Decision Time

As you will read in our Week in Review below, last week my Disease and Society class had a decision to make. Sofia is our weekly reporter, so I will let her tell you about that, but I would like to take a moment to talk about the broader idea of democracy in the classroom. For the last several years I've done my best to give my students choice in how the class is run. Obviously it isn't something that I can do all the time, but I like to do it whenever possible. I've found that when students realize that they have some control, they automatically become more invested in whatever it is they are deciding. I've given students the power to decide things as small as which video clip we will watch and as large as what unit we will pursue next. For me, it's fun to see what they decide and I think it allows them to feel a bit of the respect that I feel for them as students.

Ok, enough babbling. Here's Sofia:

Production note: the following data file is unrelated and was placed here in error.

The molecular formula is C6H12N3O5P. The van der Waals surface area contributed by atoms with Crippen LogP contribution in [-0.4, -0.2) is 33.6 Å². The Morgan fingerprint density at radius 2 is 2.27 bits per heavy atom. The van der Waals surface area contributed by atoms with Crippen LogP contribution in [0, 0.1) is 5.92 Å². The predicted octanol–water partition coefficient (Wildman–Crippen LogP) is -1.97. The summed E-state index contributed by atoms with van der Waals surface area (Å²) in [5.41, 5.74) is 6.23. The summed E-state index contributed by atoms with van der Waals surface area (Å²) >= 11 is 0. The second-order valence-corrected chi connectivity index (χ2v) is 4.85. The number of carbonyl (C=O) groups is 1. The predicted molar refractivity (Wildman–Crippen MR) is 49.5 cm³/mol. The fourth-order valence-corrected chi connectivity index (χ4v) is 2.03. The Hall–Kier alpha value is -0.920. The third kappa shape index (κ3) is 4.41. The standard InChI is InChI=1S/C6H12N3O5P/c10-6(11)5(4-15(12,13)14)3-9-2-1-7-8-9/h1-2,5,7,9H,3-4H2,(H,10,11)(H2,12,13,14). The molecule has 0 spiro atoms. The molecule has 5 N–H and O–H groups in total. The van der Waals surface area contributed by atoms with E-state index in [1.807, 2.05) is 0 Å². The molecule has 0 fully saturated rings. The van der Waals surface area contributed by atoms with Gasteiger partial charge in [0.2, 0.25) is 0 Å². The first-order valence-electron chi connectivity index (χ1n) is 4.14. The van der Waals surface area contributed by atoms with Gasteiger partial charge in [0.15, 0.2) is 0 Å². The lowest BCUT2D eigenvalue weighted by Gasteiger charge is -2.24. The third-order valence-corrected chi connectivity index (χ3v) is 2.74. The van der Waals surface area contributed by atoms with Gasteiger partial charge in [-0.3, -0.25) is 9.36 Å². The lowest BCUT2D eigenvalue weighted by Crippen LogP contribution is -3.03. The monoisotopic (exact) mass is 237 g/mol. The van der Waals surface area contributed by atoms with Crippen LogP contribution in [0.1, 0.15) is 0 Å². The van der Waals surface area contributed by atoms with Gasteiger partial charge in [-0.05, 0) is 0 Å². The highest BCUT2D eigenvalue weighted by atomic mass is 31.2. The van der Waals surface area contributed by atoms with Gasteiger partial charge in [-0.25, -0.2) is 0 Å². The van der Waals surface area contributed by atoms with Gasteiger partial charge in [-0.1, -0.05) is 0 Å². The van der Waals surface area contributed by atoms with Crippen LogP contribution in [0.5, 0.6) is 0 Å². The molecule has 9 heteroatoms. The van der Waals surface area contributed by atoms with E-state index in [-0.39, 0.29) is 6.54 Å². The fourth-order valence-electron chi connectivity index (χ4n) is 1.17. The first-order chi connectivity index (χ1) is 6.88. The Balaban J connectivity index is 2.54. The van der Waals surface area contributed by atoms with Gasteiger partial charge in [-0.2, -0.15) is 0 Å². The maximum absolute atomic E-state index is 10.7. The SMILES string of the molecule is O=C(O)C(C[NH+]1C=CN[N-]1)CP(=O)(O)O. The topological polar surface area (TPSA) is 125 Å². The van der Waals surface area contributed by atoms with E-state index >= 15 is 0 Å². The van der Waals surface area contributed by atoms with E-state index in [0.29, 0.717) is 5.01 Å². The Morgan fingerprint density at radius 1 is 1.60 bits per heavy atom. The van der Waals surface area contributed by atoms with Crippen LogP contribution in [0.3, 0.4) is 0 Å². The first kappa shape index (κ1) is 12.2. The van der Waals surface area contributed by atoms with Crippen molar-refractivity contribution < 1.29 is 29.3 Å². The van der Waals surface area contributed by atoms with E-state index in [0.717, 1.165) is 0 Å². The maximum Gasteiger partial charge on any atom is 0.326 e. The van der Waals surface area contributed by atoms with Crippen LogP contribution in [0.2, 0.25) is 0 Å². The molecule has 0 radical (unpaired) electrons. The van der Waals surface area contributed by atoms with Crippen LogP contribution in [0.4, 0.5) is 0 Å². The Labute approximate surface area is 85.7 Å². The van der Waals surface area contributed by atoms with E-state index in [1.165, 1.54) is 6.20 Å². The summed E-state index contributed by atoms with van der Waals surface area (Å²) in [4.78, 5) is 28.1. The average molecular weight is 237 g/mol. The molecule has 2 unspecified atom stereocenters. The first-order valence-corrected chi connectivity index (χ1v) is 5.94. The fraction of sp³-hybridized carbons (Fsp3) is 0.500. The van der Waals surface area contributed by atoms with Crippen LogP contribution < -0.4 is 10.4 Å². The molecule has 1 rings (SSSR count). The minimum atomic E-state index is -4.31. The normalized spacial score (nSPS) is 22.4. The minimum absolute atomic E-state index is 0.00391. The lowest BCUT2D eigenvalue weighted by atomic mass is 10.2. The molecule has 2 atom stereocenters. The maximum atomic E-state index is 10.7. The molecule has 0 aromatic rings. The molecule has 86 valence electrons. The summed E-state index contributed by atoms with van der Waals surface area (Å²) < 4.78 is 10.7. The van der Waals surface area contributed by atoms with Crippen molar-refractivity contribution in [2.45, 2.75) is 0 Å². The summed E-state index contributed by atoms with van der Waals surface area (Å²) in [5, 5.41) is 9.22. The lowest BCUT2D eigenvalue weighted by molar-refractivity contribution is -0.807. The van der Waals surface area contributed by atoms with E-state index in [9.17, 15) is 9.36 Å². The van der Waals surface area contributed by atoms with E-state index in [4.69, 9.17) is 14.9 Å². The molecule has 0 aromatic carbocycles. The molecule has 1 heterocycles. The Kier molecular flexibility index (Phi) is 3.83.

Last week in Disease and Society was decision time. Why? Well, our 3-D printer (you know, the one who got the media to swarm in), unfortunately has broken down. Although Mr.Kite made desperate attempts to get it fixed, we had to move forward to our next unit. By a class vote between a STD or poverty project, we decided our final unit was going to be on STDs and the true consequence of not being cautious. Our challenge? Create a PSA illustrating a clear message of what one night can truly cost someone. To introduce the project, Mr. Kite used his knowledge of chemical reactions to demonstrate the spread of STDs. Each of us got a vial with clear liquid.. One of us was unknowingly infected. We then mixed our solutions together by going to three different people to illustrate the spread. At the end, we saw who was "infected" when Mr.Kite came around with another solution that made the affected vials purple. Only 3 people were safe. There was pointing of fingers, but there was no exact answer as to who was the first STD carrier. Needless to say, it accomplished its purpose. I am pretty excited about this unit, but let's keep our printer in our prayers.